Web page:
Can the major you select for your undergraduate college experience strongly affect your income or success in life? My answer, from the perspective of a professional college counselor, would be, "Probably not." However, there seems to be a kind of consensus out there that makes a direct correlation between what you study in college and the likelihood of a "better" or "worse" life's work.
I'm probably an excellent example of putting the lie to "What you study determines your future" theory. I wanted to be a nuclear scientist when I was in high school and was all fired up about MIT. Then, as my scientific vigor waned, I became more and more confused about what to study when I went to college. So, more or less by default, I started out in Business Administration. My first semester freshman year was extremely frustrating, as I had to deal with balance sheets and the problems sets of basic accounting. I found my heart much more into my English and music courses. (Hint: those two areas are in the Top 10 of "worst" college majors, which I'll discuss down below.)
Anyway, I was so disenchanted by my bean-counting experience and what it promised for the remaining aspects of a business curriculum, that I decided to do a college timeout at the end of my freshman year and joined the Navy for some focus and sightseeing. I did that and tried to get into the Navy's journalism school due to my love of writing. Well, that didn't work out and I ended up on an aircraft carrier (the USS Intrepid (CVS-11), which is now a finely restored air museum in New York City's harbor) in Tonkin Gulf and other exotic places. When I was discharged, I transferred from my original small liberal arts college to a large state university and changed my major to music history and literature (a fine arts major that ranks as #2 on the "Worst Majors" list). That's where my heart was and I had no idea it was such a "worst" major.
To make this boring story shorter, just let me recap the job trail my music degree has blazed for me. In order, after graduation up to now, I have worked jobs as an assistant manager of a retail stereo store (there was a music connection there), a production systems analyst for a major clothing manufacturer (military training link), a technical editor for a defense contractor (again, military and writing), an independent college admissions counselor (starting with coaching my children for the SAT), an education services director for a regional newspaper (college- and writing-related skills), a college planner for a financial services firm (college and writing again), and finally parlaying my admissions counseling into several increasingly successful online business ventures and college-related consulting work.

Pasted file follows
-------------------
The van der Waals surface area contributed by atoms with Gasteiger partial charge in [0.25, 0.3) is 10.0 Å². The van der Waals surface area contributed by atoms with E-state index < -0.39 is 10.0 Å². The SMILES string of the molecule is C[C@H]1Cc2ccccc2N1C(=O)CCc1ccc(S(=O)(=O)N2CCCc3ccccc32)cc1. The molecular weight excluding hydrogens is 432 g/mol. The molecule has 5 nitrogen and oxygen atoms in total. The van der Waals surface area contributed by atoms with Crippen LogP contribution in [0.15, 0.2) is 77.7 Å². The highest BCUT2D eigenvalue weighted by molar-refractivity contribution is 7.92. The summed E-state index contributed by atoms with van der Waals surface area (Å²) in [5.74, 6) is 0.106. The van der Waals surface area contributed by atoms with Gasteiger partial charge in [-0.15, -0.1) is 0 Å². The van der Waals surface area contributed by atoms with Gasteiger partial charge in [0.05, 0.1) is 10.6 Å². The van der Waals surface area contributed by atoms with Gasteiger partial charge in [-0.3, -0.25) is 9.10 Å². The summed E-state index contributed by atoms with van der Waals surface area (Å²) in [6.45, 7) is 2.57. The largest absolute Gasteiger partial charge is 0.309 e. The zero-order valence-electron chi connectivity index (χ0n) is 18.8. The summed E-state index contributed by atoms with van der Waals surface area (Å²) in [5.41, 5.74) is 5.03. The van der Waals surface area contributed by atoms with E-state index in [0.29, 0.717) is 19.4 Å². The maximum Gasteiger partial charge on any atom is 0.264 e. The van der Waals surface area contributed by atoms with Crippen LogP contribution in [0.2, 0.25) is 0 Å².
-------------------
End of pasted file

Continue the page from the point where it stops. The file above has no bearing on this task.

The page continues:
I'm leaving out a lot of ancillary accomplishments, but my point is to support my rationale from above (repeating for emphasis): "Can the major you select for your undergraduate college experience strongly affect your income or success in life? My answer, from the perspective of a professional college counselor, would be, 'Probably not.' "
So, let the college major chooser beware. It cuts both ways. I love what I'm doing and feel as though my (generally) liberal arts education has enabled me to tackle a number of diverse jobs well. However, I would like to submit for your consideration an article that may or may not have been written for its potential sensationalism. The title is Worst College Majors for Your Career. Here's an excerpt and that dreaded Top 10 list.
Make no mistake: An undergraduate degree can improve your employment prospects and paycheck size. A high school graduate earns 40% less than someone with a bachelor's degree and is more than twice as likely to be unemployed. But not all college majors are created equal. In fact, grads with certain majors sometimes fare worse in the labor force than workers who stopped studying after high school.
Considering the time and expense that goes into earning a college degree, knowing whether your course of study is a career-killer is powerful knowledge indeed. That's why we analyzed the jobless rates and salaries for graduates with the 100 most popular majors to come up with our list of the ten worst values in college majors.
Using data from Payscale.com and Georgetown University's Center on Education and the Workforce, we looked for majors whose graduates—both recent grads (within the past five years) and those well into their careers—face a brutal combination of low compensation and high unemployment. We also worked with Payscale to determine the likelihood that recent graduates from each major would end up working in retail, where a college degree isn't always required, rather than in their field of study. A ratio of 1.0 is the norm; a ratio of 2.0 means a graduate of that major is twice as likely to work in retail as the average college grad. ...
Here's the list:
8. Drama and Theater Arts
7. Liberal Arts
6. Studio Arts
5. Graphic Design
4. Philosophy and Religious Studies
3. Film and Photography
2. Fine Arts
There's also a lengthy, spirited discussion about this on College Confidential. Take a look at the opinions there and feel free to add your two cents. I think you know where I stand on this issue.
Finally, one book that has been a source of inspiration for me and many others is Do What You Love, The Money Will Follow: Discovering Your Right Livelihood by Marsha Sinetar. The title perfectly explains my viewpoint.
Be sure to check out all my college-related articles and book reviews at College Confidential.